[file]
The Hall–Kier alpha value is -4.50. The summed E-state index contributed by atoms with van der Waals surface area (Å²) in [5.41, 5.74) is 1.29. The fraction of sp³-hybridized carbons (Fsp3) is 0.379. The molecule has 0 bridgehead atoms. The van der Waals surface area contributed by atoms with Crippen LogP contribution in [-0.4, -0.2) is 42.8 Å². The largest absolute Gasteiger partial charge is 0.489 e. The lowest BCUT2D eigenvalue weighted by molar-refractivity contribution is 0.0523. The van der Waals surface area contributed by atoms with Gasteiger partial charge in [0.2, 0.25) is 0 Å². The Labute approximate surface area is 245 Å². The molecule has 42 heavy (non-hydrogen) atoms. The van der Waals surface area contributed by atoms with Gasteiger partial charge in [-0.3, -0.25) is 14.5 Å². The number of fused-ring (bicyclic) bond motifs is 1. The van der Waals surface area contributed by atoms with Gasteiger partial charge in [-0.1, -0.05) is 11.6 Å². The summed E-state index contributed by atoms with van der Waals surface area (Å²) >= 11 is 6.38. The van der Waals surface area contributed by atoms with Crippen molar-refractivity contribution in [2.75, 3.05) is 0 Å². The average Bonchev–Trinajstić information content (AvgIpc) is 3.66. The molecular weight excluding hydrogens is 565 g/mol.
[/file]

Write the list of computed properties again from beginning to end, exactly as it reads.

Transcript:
The Hall–Kier alpha value is -4.50. The summed E-state index contributed by atoms with van der Waals surface area (Å²) in [5.41, 5.74) is 1.29. The fraction of sp³-hybridized carbons (Fsp3) is 0.379. The molecule has 0 bridgehead atoms. The van der Waals surface area contributed by atoms with Crippen LogP contribution in [-0.4, -0.2) is 42.8 Å². The largest absolute Gasteiger partial charge is 0.489 e. The lowest BCUT2D eigenvalue weighted by molar-refractivity contribution is 0.0523. The van der Waals surface area contributed by atoms with Gasteiger partial charge in [0.2, 0.25) is 0 Å². The Labute approximate surface area is 245 Å². The molecule has 42 heavy (non-hydrogen) atoms. The van der Waals surface area contributed by atoms with Gasteiger partial charge in [-0.3, -0.25) is 14.5 Å². The number of fused-ring (bicyclic) bond motifs is 1. The van der Waals surface area contributed by atoms with Gasteiger partial charge in [-0.1, -0.05) is 11.6 Å². The summed E-state index contributed by atoms with van der Waals surface area (Å²) >= 11 is 6.38. The van der Waals surface area contributed by atoms with Crippen molar-refractivity contribution in [2.75, 3.05) is 0 Å². The average Bonchev–Trinajstić information content (AvgIpc) is 3.66. The molecular weight excluding hydrogens is 565 g/mol.